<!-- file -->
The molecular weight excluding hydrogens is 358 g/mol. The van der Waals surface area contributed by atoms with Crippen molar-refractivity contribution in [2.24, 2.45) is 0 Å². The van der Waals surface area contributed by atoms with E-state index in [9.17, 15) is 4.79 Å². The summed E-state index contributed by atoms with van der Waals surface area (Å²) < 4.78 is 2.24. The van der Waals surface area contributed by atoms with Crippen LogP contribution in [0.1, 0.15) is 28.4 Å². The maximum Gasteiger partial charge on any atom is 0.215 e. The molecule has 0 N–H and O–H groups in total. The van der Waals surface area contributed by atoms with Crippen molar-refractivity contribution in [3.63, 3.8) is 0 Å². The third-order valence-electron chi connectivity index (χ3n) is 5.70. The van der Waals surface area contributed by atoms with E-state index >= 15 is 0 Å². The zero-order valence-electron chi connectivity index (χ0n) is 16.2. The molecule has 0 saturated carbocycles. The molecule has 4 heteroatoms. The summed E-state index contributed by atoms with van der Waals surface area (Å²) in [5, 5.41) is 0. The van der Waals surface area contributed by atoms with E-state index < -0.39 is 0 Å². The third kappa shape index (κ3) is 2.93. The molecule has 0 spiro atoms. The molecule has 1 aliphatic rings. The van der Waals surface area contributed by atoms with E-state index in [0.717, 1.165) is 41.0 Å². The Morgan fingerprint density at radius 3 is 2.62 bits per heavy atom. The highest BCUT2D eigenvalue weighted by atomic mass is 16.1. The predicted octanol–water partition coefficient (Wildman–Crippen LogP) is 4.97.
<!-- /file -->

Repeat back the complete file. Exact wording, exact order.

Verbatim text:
The molecular weight excluding hydrogens is 358 g/mol. The van der Waals surface area contributed by atoms with Crippen molar-refractivity contribution in [2.24, 2.45) is 0 Å². The van der Waals surface area contributed by atoms with E-state index in [9.17, 15) is 4.79 Å². The summed E-state index contributed by atoms with van der Waals surface area (Å²) < 4.78 is 2.24. The van der Waals surface area contributed by atoms with Crippen LogP contribution in [0.1, 0.15) is 28.4 Å². The maximum Gasteiger partial charge on any atom is 0.215 e. The molecule has 0 N–H and O–H groups in total. The van der Waals surface area contributed by atoms with Crippen molar-refractivity contribution in [3.63, 3.8) is 0 Å². The third-order valence-electron chi connectivity index (χ3n) is 5.70. The van der Waals surface area contributed by atoms with E-state index >= 15 is 0 Å². The zero-order valence-electron chi connectivity index (χ0n) is 16.2. The molecule has 0 saturated carbocycles. The molecule has 4 heteroatoms. The summed E-state index contributed by atoms with van der Waals surface area (Å²) in [5, 5.41) is 0. The van der Waals surface area contributed by atoms with E-state index < -0.39 is 0 Å². The third kappa shape index (κ3) is 2.93. The molecule has 0 spiro atoms. The molecule has 1 aliphatic rings. The van der Waals surface area contributed by atoms with E-state index in [0.717, 1.165) is 41.0 Å². The Morgan fingerprint density at radius 3 is 2.62 bits per heavy atom. The highest BCUT2D eigenvalue weighted by atomic mass is 16.1. The predicted octanol–water partition coefficient (Wildman–Crippen LogP) is 4.97.